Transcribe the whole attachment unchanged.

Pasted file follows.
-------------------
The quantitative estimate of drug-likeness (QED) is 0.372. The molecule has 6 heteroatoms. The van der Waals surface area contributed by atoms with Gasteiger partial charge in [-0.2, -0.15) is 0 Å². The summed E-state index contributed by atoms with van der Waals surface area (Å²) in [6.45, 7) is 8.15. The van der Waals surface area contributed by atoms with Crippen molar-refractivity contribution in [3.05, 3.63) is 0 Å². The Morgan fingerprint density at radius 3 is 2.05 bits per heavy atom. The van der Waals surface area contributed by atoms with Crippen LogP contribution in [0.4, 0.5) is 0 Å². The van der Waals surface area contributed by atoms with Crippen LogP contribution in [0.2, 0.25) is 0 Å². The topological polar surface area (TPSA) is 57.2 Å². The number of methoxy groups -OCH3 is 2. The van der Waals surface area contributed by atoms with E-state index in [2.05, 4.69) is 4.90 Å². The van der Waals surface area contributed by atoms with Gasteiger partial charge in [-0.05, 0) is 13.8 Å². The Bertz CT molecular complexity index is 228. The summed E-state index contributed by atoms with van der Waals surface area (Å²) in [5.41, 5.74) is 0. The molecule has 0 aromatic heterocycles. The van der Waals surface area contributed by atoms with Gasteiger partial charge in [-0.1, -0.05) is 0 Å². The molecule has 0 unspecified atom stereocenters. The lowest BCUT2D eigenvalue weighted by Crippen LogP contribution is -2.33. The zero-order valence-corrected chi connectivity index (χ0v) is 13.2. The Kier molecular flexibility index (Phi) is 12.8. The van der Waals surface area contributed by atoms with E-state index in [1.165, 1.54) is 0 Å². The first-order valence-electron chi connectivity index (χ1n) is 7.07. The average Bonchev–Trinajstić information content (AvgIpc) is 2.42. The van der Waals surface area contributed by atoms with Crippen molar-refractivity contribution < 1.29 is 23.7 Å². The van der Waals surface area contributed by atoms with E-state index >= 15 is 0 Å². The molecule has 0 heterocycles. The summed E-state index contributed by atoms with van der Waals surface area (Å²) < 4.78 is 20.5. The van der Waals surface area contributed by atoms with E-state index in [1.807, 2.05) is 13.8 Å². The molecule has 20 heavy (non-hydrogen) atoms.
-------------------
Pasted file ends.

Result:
The quantitative estimate of drug-likeness (QED) is 0.372. The molecule has 6 heteroatoms. The van der Waals surface area contributed by atoms with Gasteiger partial charge in [-0.2, -0.15) is 0 Å². The summed E-state index contributed by atoms with van der Waals surface area (Å²) in [6.45, 7) is 8.15. The van der Waals surface area contributed by atoms with Crippen molar-refractivity contribution in [3.05, 3.63) is 0 Å². The Morgan fingerprint density at radius 3 is 2.05 bits per heavy atom. The van der Waals surface area contributed by atoms with Crippen LogP contribution in [0.4, 0.5) is 0 Å². The van der Waals surface area contributed by atoms with Crippen LogP contribution in [0.2, 0.25) is 0 Å². The topological polar surface area (TPSA) is 57.2 Å². The number of methoxy groups -OCH3 is 2. The van der Waals surface area contributed by atoms with E-state index in [2.05, 4.69) is 4.90 Å². The van der Waals surface area contributed by atoms with Gasteiger partial charge in [-0.05, 0) is 13.8 Å². The Bertz CT molecular complexity index is 228. The summed E-state index contributed by atoms with van der Waals surface area (Å²) in [5.41, 5.74) is 0. The molecule has 0 aromatic heterocycles. The van der Waals surface area contributed by atoms with Gasteiger partial charge in [-0.1, -0.05) is 0 Å². The molecule has 0 unspecified atom stereocenters. The lowest BCUT2D eigenvalue weighted by Crippen LogP contribution is -2.33. The zero-order valence-corrected chi connectivity index (χ0v) is 13.2. The Kier molecular flexibility index (Phi) is 12.8. The van der Waals surface area contributed by atoms with E-state index in [1.165, 1.54) is 0 Å². The first-order valence-electron chi connectivity index (χ1n) is 7.07. The average Bonchev–Trinajstić information content (AvgIpc) is 2.42. The van der Waals surface area contributed by atoms with Crippen molar-refractivity contribution < 1.29 is 23.7 Å². The van der Waals surface area contributed by atoms with E-state index >= 15 is 0 Å². The molecule has 0 heterocycles. The summed E-state index contributed by atoms with van der Waals surface area (Å²) < 4.78 is 20.5. The van der Waals surface area contributed by atoms with E-state index in [1.807, 2.05) is 13.8 Å². The molecule has 20 heavy (non-hydrogen) atoms.